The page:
The generation gap suggested by these various junge Frauen is hilariously mocked deep into the 60s with Ulrich Schamoni’s masterpiece Für meine Kinder - von Vati (For My Children - From Dad, 1969), which takes the form of a very convincing mock-amateur film of a former Wehrmacht soldier recording a 16mm message in his home to his kids. The message, is, essentially, they never knew who their father was—everyone has two sides, two faces. And—shocking!—the father’s “other” face was a preference for telling jokes, playing cards, singing songs and balancing a chair on his chin, all of which he discourses on or actually performs in Moullet-like lo-fi direct camera address. The profound mildness of the whole thing is the joke, a satire of the necessary truths that need to be communicated from one generation to the next—via film!—that come out only as a portrait of the inadequacy of such revelations, the medium, the attitude, and the personal willingness.
The humor here was somewhat rare for the series, which saw its comic highlight, to my great shock, in the middle of a Straub-Huillet-Kluge-Farocki program with an insane bit of tomfoolery by Werner Herzog, Maßnahmen gegen Fanatiker (Measures against Fanatics, 1968). This starts as, seemingly, a documentary on the eccentric characters who protect horses at a racetrack (a location already the subject of another film in the series), only for each documentary tableaux-interview to progressively be intruded upon by increasingly obvious degrees of bizarre fictionalization. All the things Herzog gets accused of now in terms of the supposed crime of staging documentaries and exploiting unsuspecting colorful locals (please mentally add quotation marks around every one of those verbs, adjectives and nouns) is on vivid display here but taken to a degree of presentational surrealism not usually seen in Herzog’s later work. Yet the film was an inspired intervention into a program that included Machorka-Muff (Jean-Marie Straub/Danièle Huillet, 1962), Porträt einer Bewährung and Nicht löschbares Feuer (Inextinguishable Fire, Harun Farocki, 1969). Despite being the most irreverent of the group, it pulled out from these three seriously brutal and unforgiving visions of Germany’s National Socialist past living still in the present the perverse dark humor of these films—think of the Straub’s lickety-quick ironies in the rapid-fire voice-over, Farocki’s American industrial complex as cardboard sets and Z-level acting styles, and both of these film’s techniques coming together in Kluge’s detectiveman film. More importantly, however, was Maßnahmen gegen Fanatiker’s idiosyncratic revelation—and herein lies an observation that plays across all of this retrospective—that neither fiction nor documentary film forms can properly and precisely analyze these subjects, and that the most nuanced and rewarding explorations are reaching for a (perhaps impossible) cinematic form that lays between these poles. Thus, tucked in-between the knife-like incisions made by the more angry and aggressive filmmakers surrounding it, Herzog’s film crystallized an almost pure expression of something very much at stake between these films and indeed perhaps all films.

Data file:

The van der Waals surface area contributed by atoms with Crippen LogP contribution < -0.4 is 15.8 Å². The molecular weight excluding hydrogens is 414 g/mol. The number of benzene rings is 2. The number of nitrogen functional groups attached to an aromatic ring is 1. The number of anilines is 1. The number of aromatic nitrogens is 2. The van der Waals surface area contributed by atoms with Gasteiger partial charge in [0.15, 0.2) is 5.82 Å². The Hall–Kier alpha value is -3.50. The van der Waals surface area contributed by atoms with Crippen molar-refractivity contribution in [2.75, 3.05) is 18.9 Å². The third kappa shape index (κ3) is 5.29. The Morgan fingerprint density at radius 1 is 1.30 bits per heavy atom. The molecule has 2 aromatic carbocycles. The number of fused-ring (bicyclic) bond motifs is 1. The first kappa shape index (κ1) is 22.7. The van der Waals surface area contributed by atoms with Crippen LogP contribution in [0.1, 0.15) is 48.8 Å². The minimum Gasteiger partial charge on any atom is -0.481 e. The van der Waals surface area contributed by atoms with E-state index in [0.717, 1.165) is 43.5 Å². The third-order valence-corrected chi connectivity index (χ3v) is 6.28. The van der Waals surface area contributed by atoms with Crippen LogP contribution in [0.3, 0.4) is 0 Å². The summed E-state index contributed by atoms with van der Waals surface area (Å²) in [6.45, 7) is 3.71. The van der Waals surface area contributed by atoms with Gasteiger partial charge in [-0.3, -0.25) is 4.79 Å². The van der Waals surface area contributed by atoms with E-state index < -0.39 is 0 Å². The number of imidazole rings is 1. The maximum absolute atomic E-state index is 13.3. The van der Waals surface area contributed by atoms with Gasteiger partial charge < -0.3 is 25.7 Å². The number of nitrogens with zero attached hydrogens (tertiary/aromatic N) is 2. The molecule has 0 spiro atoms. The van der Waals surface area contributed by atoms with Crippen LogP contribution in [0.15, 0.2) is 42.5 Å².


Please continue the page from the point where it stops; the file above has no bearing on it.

This uneasy but necessary balance saw its most profound instance in the shocking film which opened the French program that included the Resnais and Mitry, Oflag XVII A (1954). The film was directed by a group of French inmates in a Nazi military prisoner of war camp in Austria, shot on 8mm film smuggled into and out of the camp. The silent footage, to which the ‘54 release understandably appends an explanatory voiceover narration, primarily consists of two things: documentary footage of life in the camp, and reenactments of both the processes of escaping the camp and the making of the film. In other words, stuck in prison with a secret camera, the inmates not only courageously document their situation extemporaneously as situations permitted, but also have the gall and ambition to document their documentation by staging, inside the camp, pseudo-documentary scenes of what they were actually doing at the time.
The complexity of filming reality—and specifically a reality totally informed by a near-immediate historical past—was undeniably at the heart of the Mavericks, Mouvements, Manifestos retrospective, whose programming weaved between simple, core examples (including failures both experimental and the most basic) and far more complicated works which ducked and weaved between registers, forms, histories and realities. Each needed the other—thus the triumph of the programming—and all need a far more in-depth exploration than I am allowed in this brief festival report. I sadly have to leave out two national cinema programs—American and Japanese—I was stunned by, and two—Swedish and Hungarian—I missed. Luckily, many, though not all, of the German films will soon appear on a region free DVD from the Austrian Film Museum label, which will hopefully allow home viewers to see a selection of this program and this moment in film history that we at the festival were lucky enough to experience, for the most part, in 35mm and in restored prints. If only all festival retrospectives were so ranging and instructive.